Ma has been backing away from Alibaba over the past few years, stepping down as chief executive officer in 2013. The current chief executive officer, Daniel Zhang, will succeed him and Ma will remain on the board until Alibaba's annual meeting of shareholders in 2020.
In 2016, Ma joined Bill Gates and a few other tech luminaries in a clean-tech investment fund called Breakthrough Energy Ventures and has long advocated for educational reform that would help produce more entrepreneurial students both inside and outside of China.
BWX is the biggest natural beauty business in Australia and its main brand is Sukin (which represents 85% of company sales).
The CEO and CFO are currently on leave after they teamed up with Bain Capital to try and take the whole business private and off the ASX. (The bid is worth $803 million and values the company at $6.60 a share).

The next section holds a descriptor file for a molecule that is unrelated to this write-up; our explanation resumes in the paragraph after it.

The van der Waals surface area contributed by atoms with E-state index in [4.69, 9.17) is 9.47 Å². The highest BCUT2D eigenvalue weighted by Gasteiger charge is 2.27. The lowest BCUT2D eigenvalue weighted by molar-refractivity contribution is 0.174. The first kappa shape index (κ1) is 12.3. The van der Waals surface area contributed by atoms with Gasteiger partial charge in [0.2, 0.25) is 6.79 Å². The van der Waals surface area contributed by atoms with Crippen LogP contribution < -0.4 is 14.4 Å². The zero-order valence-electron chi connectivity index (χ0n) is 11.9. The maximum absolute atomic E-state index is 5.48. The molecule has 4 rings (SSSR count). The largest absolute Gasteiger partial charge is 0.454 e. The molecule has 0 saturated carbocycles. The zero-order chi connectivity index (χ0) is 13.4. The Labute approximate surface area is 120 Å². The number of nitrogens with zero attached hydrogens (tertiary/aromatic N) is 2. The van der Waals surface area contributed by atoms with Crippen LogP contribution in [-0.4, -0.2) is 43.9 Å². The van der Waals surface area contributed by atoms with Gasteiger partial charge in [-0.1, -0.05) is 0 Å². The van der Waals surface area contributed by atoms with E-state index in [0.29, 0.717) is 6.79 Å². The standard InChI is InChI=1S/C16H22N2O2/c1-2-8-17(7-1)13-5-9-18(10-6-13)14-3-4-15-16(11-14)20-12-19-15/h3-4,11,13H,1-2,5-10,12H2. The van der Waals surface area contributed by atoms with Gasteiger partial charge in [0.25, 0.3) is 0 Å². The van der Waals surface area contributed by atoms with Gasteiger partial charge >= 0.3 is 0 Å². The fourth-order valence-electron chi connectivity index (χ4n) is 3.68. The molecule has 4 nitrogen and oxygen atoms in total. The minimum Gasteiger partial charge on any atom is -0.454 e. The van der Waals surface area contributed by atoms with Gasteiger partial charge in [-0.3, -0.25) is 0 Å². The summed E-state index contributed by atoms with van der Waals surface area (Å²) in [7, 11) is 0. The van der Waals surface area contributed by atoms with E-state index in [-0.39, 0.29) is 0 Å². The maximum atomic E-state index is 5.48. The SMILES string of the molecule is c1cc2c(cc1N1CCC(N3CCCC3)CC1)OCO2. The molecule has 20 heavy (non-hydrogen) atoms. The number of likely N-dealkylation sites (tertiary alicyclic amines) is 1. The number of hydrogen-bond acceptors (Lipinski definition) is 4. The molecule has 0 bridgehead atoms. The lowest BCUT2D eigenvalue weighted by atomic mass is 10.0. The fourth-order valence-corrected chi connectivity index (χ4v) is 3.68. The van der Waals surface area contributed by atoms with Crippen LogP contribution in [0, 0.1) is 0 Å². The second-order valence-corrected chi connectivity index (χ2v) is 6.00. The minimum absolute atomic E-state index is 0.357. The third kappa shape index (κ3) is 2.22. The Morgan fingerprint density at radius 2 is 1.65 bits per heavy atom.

The CEO already owns just under 8% and it’s up to the board if they will have them back if the deal falls through. BWX has extended the amount of time for it to consider the bid and maybe find other buyers.
When the bid was announced on 21 May 2018, the share price jumped just over 35% (for a closing price of $5.97) on close of the market the next day according to Bloomberg data, but has since drifted to $4.00 (as at close of markets on 7 September) - which is lower than the asking price...this indicates the market doesn’t think it will happen.
Important! We’re sharing with you our thoughts on the companies in which Spaceship Voyager invests for your informational purposes only. We think it’s important (and interesting!) to let you know what’s happening with Spaceship Voyager’s investments. However, we are not making recommendations to buy or sell holdings in a specific company. Past performance isn’t a reliable indicator or guarantee of future performance.
The Spaceship Universe Portfolio invests in Alibaba, BWX and Tesla.
The Spaceship Index Portfolio invests in Alibaba.